Reply Tue 30 Nov, 2004 10:50 am

The Kyoto protocol is a "brown plague", according to Russian president's adviser

by Sergei Leskov There's been a big scandal echoing around the premises of the Russian Academy of sciences this week. A number of foreign scientists of authority, who never participated in the UN commissions on the subject, took part in a seminar on climate change and the Kyoto protocol for the first time. The seminar was held in Moscow at the Russian Academy of Sciences. During the seminar, Sir David Kind, senior science adviser to the British PM, urged that the president of the Russian Academy of Sciences give orders for the removal of any "unofficial scholars" from the auditorium.

There's been a big scandal echoing around the premises of the Russian Academy of sciences this week. A number of foreign scientists of authority, who never participated in the UN commissions on the subject, took part in a seminar on climate change and the Kyoto protocol for the first time. The seminar was held in Moscow at the Russian Academy of Sciences. During the seminar, Sir David Kind, senior science adviser to the British PM, who attended the meeting along with a team of "official" British scientists urged that the president of the Russian Academy of Sciences give orders for the removal of any "unofficial scholars" from the auditorium. David King threatened to quit the seminar, he made direct telephone calls to the British Foreign Minister, who happened to be in Moscow at the time, he also contacted the office of Mr. Blair.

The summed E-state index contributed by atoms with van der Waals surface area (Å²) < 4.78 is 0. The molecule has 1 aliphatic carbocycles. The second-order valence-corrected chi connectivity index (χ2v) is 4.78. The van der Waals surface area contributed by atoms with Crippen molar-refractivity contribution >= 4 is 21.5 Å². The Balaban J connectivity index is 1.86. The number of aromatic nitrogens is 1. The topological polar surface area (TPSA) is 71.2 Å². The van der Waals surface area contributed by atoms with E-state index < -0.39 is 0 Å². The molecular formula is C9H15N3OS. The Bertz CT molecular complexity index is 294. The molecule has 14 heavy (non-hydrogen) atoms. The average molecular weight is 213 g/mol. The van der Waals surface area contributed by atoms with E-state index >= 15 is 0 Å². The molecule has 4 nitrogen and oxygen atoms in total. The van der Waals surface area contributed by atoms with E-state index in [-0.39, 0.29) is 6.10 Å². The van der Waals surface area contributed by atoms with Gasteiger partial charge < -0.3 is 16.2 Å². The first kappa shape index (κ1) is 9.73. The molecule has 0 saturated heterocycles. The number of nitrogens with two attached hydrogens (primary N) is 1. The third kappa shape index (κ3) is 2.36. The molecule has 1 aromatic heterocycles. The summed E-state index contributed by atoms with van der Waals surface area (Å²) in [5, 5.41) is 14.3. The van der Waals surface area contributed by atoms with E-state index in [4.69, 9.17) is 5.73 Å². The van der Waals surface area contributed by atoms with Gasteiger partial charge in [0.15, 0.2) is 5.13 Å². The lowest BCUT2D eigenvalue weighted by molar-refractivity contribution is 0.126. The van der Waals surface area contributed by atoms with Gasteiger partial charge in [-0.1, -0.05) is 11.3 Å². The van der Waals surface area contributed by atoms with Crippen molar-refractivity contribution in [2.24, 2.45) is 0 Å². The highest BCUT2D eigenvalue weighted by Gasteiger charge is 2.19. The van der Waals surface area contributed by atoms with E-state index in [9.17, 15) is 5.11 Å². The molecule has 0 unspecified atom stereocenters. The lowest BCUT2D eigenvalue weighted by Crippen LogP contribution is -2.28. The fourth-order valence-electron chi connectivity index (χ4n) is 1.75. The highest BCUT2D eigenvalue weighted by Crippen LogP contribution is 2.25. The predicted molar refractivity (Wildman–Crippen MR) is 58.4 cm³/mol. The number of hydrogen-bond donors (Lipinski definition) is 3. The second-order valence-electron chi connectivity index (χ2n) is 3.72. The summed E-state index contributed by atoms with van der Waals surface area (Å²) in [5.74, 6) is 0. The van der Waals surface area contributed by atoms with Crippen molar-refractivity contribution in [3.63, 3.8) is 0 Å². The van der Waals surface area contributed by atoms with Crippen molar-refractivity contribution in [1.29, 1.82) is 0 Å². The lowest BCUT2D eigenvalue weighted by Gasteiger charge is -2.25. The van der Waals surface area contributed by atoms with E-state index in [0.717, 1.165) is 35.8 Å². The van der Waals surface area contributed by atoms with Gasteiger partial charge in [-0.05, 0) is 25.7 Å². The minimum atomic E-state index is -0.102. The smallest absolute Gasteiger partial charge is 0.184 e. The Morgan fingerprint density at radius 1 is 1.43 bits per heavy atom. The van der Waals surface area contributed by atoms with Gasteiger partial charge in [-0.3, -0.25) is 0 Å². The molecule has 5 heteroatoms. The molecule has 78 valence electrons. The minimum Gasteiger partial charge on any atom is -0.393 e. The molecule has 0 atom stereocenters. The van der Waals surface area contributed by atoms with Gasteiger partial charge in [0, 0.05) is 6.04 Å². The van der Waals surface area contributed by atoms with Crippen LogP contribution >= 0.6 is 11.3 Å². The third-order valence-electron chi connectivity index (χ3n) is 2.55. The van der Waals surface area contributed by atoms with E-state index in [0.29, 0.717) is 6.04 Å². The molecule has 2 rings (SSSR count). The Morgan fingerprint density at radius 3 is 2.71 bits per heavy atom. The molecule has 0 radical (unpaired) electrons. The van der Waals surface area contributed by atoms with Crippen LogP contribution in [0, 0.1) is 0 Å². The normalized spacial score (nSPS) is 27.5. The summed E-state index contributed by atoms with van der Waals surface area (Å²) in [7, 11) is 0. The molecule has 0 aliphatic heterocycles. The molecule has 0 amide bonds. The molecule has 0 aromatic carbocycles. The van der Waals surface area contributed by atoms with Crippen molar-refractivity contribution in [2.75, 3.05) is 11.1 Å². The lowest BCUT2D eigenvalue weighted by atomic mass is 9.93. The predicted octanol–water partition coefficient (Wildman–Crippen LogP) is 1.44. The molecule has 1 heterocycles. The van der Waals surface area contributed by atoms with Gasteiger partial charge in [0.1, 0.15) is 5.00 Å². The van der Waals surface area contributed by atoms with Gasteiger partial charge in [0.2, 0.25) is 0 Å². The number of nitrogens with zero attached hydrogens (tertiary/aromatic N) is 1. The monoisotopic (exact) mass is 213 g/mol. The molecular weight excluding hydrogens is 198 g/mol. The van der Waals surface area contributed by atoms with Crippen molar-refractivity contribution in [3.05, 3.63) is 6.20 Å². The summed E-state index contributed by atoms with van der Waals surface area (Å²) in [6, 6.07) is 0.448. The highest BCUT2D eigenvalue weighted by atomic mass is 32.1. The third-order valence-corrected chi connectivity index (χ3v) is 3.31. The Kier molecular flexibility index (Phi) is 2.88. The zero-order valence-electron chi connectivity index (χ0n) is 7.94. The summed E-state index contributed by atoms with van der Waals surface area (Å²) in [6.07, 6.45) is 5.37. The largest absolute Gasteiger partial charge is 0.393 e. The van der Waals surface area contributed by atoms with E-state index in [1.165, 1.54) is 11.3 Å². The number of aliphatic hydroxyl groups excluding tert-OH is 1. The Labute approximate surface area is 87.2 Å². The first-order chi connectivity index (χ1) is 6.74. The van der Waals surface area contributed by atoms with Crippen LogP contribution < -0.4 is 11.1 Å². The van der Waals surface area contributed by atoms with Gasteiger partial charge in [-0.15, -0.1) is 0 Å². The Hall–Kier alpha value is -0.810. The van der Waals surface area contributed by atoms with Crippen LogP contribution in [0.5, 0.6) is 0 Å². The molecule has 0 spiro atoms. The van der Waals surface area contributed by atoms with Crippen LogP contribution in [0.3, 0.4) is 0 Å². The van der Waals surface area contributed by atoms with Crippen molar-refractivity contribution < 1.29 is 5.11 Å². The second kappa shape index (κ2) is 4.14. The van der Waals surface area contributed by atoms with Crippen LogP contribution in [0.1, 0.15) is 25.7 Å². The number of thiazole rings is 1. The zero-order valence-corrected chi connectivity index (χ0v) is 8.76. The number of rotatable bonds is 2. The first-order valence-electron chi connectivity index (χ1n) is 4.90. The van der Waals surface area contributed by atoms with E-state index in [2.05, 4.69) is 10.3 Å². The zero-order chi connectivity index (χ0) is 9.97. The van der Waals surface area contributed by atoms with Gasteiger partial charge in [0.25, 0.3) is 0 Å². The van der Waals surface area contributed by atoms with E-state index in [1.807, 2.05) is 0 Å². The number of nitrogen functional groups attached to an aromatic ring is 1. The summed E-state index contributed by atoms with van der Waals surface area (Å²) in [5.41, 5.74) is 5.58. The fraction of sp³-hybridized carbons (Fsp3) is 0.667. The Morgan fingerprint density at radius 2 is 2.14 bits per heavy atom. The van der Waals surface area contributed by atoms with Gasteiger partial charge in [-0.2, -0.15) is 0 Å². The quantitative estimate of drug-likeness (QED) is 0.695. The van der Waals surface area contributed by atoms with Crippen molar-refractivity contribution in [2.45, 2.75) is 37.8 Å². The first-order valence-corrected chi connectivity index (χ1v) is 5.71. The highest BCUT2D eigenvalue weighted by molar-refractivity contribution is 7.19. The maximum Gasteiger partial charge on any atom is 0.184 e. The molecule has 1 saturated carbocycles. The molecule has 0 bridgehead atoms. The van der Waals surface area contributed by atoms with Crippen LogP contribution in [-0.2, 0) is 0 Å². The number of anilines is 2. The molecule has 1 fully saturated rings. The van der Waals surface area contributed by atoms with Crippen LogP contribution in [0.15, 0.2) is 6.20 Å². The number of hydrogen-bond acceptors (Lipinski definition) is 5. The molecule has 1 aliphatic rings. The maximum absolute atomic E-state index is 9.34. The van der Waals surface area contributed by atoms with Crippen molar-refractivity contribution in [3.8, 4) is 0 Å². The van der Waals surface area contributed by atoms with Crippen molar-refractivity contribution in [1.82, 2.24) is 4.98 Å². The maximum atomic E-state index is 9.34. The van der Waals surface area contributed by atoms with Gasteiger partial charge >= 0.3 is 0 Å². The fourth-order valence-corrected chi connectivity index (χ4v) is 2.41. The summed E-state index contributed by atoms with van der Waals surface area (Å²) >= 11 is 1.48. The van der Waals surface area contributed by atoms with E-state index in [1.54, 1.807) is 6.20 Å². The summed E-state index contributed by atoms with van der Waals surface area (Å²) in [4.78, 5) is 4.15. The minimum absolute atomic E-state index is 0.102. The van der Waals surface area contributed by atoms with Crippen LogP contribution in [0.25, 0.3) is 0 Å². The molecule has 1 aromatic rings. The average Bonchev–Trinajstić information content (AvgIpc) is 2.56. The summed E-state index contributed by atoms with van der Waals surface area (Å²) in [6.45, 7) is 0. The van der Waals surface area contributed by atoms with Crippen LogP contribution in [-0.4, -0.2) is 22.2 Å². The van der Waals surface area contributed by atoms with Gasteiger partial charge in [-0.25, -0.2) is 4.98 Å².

As a result, 4 hours of the seminar were lost due to the scandal. Sir David King made a short introduction while addressing the seminar, he barely answered the questions, and was gone shortly afterwards. "It's the first time I experience such a downright pressure," said Andrei Illarionov, an adviser to the President of the Russian Federation. "I'd have written it off as another example of communist propaganda with respect of foreign delegations if I'd been told something like that a few years ago." Yet it should be pointed out that the pressure on the meeting was put by the adviser to the President of the Russian Federation, the adviser to British Prime Minister had to merely fight off. Anyway, the first meeting between the Russian and Western experts on climate change went way beyond the scientific discussion and didn't produced the results that were somehow expected.